Watch cap


These can also be found at used clothing stores and garage sales but lately I’ve been paying a little more and buying them in bulk from or other online sources.  Again, dark colors or they won’t wear them.

Ball cap


I find these used and often free everywhere. They are good to keep the sun off heads that are outside all the time. Keep to subdued colors without controversial logos.



I only give these out in winter. The best deal, by far, is to buy fleece material by the yard at fabric stores and cut them up with scissors. I get 4 nice long scarves from 1 yard. No need to hem or sew.  Stay with black or brown, dark colors which will not show dirt or stand out.



Hard to find the ideal winter gloves at affordable prices although I do find them at used clothing stores  and garage sales all year round and stock them to give out in the winter. Meanwhile, I always include a pair of cotton work gloves which cost about a dollar a pair (Dollar Tree store, sometimes)

Socks, large

2-3 pr.

Important. Get men’s size large so they fit everyone. I buy in bulk (8 or 12 in a pack) at Wal-mart or, Hanes brand. I have also seen them at other discount stores. If there’s an option, gray or black are better but white will do. Full height sox and as heavy as possible.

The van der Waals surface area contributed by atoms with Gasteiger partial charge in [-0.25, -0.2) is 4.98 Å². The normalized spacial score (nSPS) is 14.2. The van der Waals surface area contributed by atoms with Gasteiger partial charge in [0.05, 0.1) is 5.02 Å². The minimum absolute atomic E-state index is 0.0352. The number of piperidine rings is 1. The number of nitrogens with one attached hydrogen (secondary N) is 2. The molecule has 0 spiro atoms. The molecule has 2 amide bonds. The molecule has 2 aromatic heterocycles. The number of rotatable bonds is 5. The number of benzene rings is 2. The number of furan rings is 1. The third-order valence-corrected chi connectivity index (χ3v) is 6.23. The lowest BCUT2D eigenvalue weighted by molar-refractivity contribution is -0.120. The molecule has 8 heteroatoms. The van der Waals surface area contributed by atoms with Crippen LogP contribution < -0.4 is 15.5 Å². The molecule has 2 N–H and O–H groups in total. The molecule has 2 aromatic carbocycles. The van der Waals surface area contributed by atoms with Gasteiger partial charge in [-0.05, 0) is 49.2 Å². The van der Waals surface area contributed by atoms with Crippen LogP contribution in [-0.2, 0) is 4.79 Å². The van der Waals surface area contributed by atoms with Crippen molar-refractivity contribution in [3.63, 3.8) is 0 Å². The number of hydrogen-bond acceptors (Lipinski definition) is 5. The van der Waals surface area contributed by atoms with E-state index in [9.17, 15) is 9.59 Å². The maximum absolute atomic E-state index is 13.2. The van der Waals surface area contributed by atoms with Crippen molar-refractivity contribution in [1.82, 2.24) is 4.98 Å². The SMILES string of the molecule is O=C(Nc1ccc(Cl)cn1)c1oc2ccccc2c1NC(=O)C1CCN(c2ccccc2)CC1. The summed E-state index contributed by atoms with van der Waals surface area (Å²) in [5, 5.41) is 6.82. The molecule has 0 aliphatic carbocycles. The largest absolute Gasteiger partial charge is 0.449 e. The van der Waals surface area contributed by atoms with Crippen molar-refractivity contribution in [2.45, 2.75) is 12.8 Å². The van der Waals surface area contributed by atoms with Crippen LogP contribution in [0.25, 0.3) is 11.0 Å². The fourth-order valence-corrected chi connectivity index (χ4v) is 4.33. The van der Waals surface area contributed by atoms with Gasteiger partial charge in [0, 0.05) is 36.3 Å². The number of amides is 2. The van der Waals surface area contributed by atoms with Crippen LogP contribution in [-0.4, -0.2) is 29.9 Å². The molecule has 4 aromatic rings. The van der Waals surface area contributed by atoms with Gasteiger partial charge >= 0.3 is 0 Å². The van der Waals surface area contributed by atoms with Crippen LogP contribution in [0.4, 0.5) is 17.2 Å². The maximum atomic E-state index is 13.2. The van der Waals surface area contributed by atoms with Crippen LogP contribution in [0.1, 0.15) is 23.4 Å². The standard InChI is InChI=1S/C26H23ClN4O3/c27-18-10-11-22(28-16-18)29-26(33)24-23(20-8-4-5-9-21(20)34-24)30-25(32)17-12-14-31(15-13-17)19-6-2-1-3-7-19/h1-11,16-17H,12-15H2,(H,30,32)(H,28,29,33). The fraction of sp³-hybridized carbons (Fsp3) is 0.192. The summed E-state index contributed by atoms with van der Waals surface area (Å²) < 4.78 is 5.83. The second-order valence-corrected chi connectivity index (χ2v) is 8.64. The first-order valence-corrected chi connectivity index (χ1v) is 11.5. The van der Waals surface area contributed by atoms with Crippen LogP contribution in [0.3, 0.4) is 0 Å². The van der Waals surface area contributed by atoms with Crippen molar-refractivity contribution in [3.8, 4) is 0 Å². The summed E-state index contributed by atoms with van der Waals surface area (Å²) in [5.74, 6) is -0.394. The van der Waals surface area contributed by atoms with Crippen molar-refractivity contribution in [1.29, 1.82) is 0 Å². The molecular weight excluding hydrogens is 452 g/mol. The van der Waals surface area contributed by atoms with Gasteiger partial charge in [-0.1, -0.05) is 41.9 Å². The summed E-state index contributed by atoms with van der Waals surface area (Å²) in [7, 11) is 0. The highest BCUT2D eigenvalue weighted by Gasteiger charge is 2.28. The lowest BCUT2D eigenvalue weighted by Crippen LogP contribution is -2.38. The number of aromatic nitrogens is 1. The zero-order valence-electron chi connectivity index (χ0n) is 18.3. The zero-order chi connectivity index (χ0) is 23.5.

Sun Glasses


Our Dollar Tree store has them for $1 a pair. I consider these important for people who are outside a lot. Make sure you try them on to assure the glass is good. Surprisingly, different pairs from the same batch will have better or worse lenses. There should be no eye strain when you first look through them. Stay with simple frame designs that look good on men and women.




Emergency blanket


Otherwise known as Space Blankets. for about $2. Get the largest size you can afford.  Serve as rain protection and for warmth.

Hand warmer packets


Also at in bulk. I only give them out in winter.

Duct tape, small


I’ve found small rolls for $1 at my Dollar Tree store. They don’t take up too much room, good for everything from fixing a tent to binding a wound.

Safety pins


Buy in bulk ( and put 5 in small plastic bag for each pack. Get the LARGE size.

Paper and pen, Magic Marker

1 ea.

Also available at dollar stores but not too expensive at stationary stores (Office Depot, Office Max, Staples, etc.) if you buy in bulk or wait for sales.

Ear plugs

1 pr.

Buy large packages from pharmacies or and re-package in jewelers’ plastic bags. 1 pair per pack.

Playing Cards

1 pack

Dollar store item or I’ve had them donated by card player clubs. If used, make sure the pack is complete. I know this is frivolous but sometimes it's nice to have a moment of respite.




Microfiber washcloth